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Fighting the Pandemic of Loneliness

World Mental Health Day Blog

October 10 is World Mental Health Day, and this year’s theme is “mental health is a universal human right.” As a society, we’ve made tremendous strides in destigmatizing and treating brain health, yet there is more to do. There are the big, interconnected issues like substance use disorder, self-medication, criminalization, access to housing and therapy. But today, I want to focus on a smaller issue that impacts many, and that we can all take steps to fight: loneliness.  

Mental and physical health are linked, and a study has found that being lonely has the same negative health impacts as smoking 15 cigarettes a dayi. We all know the dangers of smoking, but who would think feeling lonely could have the same impact on our health as cigarettes? The American Psychiatric Association reports that loneliness is associated with higher rates of heart disease, depression, anxiety and dementia. 

While being alone and being lonely are not the same thing, the increased social isolation we experienced globally during the height of the COVID pandemic has exacerbated the new loneliness pandemic. The World Health Organization reports that in some countries, as many as one third of the population is lonely. Astounding!  

We can all take steps to help fight this pandemic through some small actions that help ourselves as much as they help others.  

  1. Reach out – Text, DM, or even call, a colleague or friend just to say hello and ask how they are doing. Engaging with others and letting them know you are thinking of them abates loneliness on both sides and can be done virtually or in person. Though social media use can make some people feel more isolated, talking and interacting via technology can create connection. And remember those who may be more isolated because they live alone or only work remotely.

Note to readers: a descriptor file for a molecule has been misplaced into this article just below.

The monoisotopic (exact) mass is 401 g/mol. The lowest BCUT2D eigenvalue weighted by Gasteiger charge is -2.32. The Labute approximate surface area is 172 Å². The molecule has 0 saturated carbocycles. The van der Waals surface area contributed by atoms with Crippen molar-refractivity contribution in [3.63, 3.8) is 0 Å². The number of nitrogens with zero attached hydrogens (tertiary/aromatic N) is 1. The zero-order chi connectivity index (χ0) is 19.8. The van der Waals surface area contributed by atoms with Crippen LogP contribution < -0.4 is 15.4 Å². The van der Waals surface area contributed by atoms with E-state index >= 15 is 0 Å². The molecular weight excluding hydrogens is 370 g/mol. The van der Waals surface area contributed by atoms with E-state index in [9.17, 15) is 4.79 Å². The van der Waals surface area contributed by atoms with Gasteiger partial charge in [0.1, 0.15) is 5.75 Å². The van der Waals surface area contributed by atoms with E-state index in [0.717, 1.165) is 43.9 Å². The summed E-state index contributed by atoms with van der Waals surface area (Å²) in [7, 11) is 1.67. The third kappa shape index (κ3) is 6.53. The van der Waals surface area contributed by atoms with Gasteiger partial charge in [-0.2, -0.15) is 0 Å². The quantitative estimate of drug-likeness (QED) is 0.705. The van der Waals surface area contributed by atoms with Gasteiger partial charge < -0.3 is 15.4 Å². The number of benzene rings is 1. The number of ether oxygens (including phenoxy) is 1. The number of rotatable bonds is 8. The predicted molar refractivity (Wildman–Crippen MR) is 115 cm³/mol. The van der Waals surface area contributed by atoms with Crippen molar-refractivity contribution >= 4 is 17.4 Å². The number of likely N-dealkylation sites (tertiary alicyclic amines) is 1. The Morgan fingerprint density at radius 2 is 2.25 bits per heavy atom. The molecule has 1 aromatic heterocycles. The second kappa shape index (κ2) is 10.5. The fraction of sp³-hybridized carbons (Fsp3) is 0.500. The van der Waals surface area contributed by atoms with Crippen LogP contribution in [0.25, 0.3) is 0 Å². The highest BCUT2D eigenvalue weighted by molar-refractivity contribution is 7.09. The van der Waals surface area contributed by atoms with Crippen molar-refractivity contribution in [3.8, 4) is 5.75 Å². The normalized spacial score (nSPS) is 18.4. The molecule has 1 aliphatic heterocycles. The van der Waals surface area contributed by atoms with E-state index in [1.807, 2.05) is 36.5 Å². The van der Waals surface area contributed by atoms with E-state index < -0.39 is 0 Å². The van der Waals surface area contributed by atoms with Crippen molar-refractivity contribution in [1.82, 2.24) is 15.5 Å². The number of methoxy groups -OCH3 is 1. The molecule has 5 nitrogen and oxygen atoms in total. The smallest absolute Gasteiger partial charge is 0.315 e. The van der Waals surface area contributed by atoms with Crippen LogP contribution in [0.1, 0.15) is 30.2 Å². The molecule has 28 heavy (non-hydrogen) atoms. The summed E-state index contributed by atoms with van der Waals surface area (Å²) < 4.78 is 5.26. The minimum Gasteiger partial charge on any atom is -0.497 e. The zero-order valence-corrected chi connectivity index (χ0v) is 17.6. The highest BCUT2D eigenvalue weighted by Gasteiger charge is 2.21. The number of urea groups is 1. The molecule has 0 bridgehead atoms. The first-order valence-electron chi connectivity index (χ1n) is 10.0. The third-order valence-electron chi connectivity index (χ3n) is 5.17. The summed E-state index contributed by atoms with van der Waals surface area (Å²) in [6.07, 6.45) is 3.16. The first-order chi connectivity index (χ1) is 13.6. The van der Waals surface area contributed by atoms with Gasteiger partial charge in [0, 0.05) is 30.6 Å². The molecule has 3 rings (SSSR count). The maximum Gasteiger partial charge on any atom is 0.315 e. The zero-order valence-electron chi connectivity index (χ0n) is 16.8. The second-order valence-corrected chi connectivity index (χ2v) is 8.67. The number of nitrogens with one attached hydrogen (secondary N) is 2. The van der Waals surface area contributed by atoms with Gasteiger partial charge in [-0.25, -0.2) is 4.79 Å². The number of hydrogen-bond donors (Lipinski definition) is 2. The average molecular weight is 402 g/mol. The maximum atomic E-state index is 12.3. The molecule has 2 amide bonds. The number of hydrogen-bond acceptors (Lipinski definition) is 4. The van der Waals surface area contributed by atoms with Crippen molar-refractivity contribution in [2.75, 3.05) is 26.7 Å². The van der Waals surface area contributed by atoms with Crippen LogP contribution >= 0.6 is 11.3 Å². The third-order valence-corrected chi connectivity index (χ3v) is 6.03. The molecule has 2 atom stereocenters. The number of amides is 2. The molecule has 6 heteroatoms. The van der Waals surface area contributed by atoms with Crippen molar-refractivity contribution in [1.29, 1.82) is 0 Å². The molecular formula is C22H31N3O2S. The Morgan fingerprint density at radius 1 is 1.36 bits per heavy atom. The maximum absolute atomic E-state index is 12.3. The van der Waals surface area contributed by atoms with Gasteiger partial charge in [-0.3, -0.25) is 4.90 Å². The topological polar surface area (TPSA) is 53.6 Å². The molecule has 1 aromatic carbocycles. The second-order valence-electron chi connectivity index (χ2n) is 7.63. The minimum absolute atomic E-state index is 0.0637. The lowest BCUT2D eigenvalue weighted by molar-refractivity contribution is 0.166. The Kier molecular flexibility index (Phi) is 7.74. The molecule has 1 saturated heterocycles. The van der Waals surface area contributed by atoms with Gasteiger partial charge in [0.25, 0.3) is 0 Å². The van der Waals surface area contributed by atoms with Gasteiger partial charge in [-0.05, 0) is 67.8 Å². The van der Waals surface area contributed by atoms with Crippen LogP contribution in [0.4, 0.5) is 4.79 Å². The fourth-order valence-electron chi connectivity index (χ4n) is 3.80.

1. Volunteer – A study of more than 10,000 people in Britain found that volunteering just two hours a week decreased a sense of loneliness while increasing one’s sense of purpose. A similar study in Detroit, Michigan, USA, found helping people who didn’t live with the participants had a positive protective effect against stress. Over the five years of the study, even though negative things (job losses, financial trouble) happened, those who helped others were less likely to die. Avoiding death by helping others is virtuous circle. You can find ways to volunteer by asking at work, Google, or when you do reach out to someone, ask where they volunteer and join them. 

  1. Practice kindness – Practicing random acts of kindness can decrease loneliness. When you say hello to the person you see every week at your local grocery store or hold the door for someone entering the same building or offer to carry something for someone who is on crutches, you are creating a sense of community. And while we might think that the recipient of the act of kindness is the beneficiary, the reduction in loneliness is in the person doing the act of kindness.  

Preventing and reversing loneliness requires taking small actions. This is a pandemic that we have the power to end.  

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